Human Activity & Climate Change
- Human population is increasing and with it the global demand for food, water, consumer goods, housing and energy which are supplied with greater and more widespread industrialization.
- This creates more waste so more landfill sites are needed which increases the amount of methane by decomposition.
- The increased energy demands are met in most cases by the burning of fossil fuels which produces CO2:
Fossil fuel + oxygen → energy + H2O + CO2
- Added to this is the effect of deforestation on the amount of CO2 as large areas of forested land is being destroyed for building and agricultural activities.
- Plants and trees remove CO2 during photosynthesis:
6CO2 + 6H2O → C6H12O6 + 6O2
- Hence their removal increases the amount of atmospheric CO2 as there are less plants available to remove it during photosynthesis.
- Increasing agricultural activities also cause an increase in methane production.
- By analysis of the percentage of CO2 in the atmosphere and the changes in temperature over several hundred years, the evidence for the effects of CO2 on global temperature is convincing.
- There is a clear correlation between both factors as shown in the graph below.
Graph showing the steady increase in atmospheric CO2 since 1700
Graph showing the steady increase in temperature from when accurate records exist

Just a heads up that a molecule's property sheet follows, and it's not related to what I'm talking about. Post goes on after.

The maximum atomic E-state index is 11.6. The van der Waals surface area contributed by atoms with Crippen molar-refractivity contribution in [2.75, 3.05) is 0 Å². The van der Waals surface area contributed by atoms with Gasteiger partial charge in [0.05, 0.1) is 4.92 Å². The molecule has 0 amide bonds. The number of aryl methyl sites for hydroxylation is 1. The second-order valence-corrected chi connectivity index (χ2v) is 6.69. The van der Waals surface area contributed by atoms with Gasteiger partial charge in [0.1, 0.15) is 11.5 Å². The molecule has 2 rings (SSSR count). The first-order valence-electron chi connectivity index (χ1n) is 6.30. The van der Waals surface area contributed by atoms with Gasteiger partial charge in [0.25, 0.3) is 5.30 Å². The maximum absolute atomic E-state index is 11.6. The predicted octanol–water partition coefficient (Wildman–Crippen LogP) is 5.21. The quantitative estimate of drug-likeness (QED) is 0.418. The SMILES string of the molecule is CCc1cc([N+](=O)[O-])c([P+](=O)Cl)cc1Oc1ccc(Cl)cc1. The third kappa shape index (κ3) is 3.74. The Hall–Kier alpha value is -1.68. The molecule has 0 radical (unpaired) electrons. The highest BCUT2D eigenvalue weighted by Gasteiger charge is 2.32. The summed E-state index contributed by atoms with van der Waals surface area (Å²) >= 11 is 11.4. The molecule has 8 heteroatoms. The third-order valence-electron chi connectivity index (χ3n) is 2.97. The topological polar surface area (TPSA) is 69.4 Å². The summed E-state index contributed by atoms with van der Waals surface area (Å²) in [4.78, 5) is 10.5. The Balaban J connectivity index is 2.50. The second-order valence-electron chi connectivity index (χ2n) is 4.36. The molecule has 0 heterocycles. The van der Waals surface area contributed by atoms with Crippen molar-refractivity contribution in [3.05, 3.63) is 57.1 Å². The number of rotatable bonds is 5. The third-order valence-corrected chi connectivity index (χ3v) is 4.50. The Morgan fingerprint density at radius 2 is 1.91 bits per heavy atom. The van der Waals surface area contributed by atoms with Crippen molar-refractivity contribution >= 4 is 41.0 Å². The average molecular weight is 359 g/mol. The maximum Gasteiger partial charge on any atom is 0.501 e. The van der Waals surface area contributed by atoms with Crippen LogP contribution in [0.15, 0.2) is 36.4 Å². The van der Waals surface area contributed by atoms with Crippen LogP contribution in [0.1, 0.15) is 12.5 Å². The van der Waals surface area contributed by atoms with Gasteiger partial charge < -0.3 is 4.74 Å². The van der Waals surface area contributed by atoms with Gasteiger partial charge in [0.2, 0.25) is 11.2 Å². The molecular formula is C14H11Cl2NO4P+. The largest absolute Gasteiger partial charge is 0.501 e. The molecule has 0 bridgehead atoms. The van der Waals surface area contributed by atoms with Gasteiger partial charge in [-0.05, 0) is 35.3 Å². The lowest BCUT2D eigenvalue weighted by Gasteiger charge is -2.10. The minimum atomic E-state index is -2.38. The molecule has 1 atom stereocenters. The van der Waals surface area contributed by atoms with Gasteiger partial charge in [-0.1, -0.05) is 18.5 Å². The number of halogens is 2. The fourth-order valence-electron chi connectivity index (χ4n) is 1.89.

Uncertainty & Historical Accuracy
- Advances in science and technology mean current levels of CO2 and global temperatures can be determined with a high degree of accuracy.
- Historical data is much less accurate due to the lack of accurate instrumentation and methods.
- Fewer locations would also have been measured due to the lack of satellites and transport.
- There are some methods to estimate past levels, which include:
- Analysis of the fossil record.
- Analysis of trapped gas bubbles and tree rings.
- The ice sheets also trap valuable samples of past atmospheric conditions.
- Unfortunately, these methods, while providing at least some data, are not as precise as modern day techniques nor do they provide data which is representative on a global scale.
- The complexity of the Earth’s climate and contributing factors make it a difficult task to produce a working model that clearly shows the link between global warming and Greenhouse gases.
- This and other difficulties have led to hype and speculation in the media in recent times.
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Morgan’s passion for the Periodic Table begun on his 10th birthday when he received his first Chemistry set. After studying the subject at university he went on to become a fully fledged Chemistry teacher, and now works in an international school in Madrid! In his spare time he helps create our fantastic resources to help you ace your exams.